A lawsuit filed against the City of Long Beach and City Clerk Larry Herrera by medical marijuana supporters was dismissed by a federal district court on December 10, city officials announced today.
The plaintiffs, Jeremy Coltharp and Edith Frazier, claimed Herrera violated federal and state election law by failing to place a medical marijuana initiative on the City’s general election ballot.
Coltharp and Frazier submitted a petition on February 8, 2013 to place an ordinance regulating medical marijuana cooperatives within the City on the ballot for a special election.
“As required by state law, the City Clerk reviewed a sampling of the petition’s signatures to determine whether the initiative qualified for a special election,” said Monte H. Machit, Assistant City Attorney, in a statement. “The City Clerk’s statistical analysis determined that the petition did not have the requisite number of signatures to qualify for a special election, and no further action could be taken. Conceding that the petition did not have the requisite number of signatures for a special election, the plaintiffs argued that Herrera was nevertheless required to place the initiative on the next general election. Herrera and the City maintained that the City Clerk is not legally empowered to change the wording of any initiative. Since the petition specifically sought to be placed on the ballot of a special election, Herrera could not ignore this language and simply place the initiative on the next general election. The Court agreed.”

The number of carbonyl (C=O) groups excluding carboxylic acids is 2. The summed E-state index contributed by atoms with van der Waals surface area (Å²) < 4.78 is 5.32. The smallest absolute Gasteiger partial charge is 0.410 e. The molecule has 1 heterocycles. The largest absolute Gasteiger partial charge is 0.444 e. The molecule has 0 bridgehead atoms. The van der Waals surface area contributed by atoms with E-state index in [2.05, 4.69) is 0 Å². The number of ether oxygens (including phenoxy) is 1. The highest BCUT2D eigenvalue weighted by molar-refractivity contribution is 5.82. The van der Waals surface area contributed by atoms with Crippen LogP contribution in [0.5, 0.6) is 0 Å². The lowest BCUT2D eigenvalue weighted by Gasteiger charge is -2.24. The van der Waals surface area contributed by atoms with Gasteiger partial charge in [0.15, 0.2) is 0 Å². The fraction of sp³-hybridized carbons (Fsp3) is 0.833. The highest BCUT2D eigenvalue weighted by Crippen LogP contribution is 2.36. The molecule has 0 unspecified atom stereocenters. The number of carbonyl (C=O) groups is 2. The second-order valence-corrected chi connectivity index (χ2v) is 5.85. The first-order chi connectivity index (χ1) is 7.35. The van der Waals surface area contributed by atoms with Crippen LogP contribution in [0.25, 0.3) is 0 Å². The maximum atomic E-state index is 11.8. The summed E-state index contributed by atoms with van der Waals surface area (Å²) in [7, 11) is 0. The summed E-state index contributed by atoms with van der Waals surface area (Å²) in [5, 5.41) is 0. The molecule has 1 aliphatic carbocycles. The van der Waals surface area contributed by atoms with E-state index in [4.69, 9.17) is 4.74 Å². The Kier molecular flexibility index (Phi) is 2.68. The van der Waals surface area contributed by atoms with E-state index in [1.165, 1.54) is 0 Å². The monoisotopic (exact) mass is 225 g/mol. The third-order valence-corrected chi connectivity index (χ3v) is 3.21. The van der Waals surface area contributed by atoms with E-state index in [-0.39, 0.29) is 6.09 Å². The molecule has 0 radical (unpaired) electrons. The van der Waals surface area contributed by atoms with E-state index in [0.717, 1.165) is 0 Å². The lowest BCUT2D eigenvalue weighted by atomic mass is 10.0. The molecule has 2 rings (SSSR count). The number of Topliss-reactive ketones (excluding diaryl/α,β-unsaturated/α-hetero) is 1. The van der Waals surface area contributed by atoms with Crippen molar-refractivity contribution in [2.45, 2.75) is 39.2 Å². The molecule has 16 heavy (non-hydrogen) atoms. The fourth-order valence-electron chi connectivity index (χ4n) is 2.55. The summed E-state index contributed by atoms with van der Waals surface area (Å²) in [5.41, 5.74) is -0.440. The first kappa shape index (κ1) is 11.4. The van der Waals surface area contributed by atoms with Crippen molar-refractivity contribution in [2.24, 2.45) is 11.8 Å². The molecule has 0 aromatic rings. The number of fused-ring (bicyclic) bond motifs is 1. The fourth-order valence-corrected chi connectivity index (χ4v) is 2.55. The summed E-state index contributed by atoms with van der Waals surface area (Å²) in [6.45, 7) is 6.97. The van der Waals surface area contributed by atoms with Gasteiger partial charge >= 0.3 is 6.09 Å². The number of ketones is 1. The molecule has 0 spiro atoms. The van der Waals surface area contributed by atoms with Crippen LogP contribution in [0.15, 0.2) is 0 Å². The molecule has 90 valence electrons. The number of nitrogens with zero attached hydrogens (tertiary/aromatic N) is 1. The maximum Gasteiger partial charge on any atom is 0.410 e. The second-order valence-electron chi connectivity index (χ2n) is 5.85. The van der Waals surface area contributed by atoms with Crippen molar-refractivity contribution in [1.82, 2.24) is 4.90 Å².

In a summary judgment, the court determined that the City’s actions were lawful, consistent with state election law and that Herrera did not violate the plaintiffs’ Constitutional rights.
“The judge concluded that City Clerk Herrera ‘was unquestionably reasonable,’ in his dealing with the petition and the plaintiffs,” Machit said.
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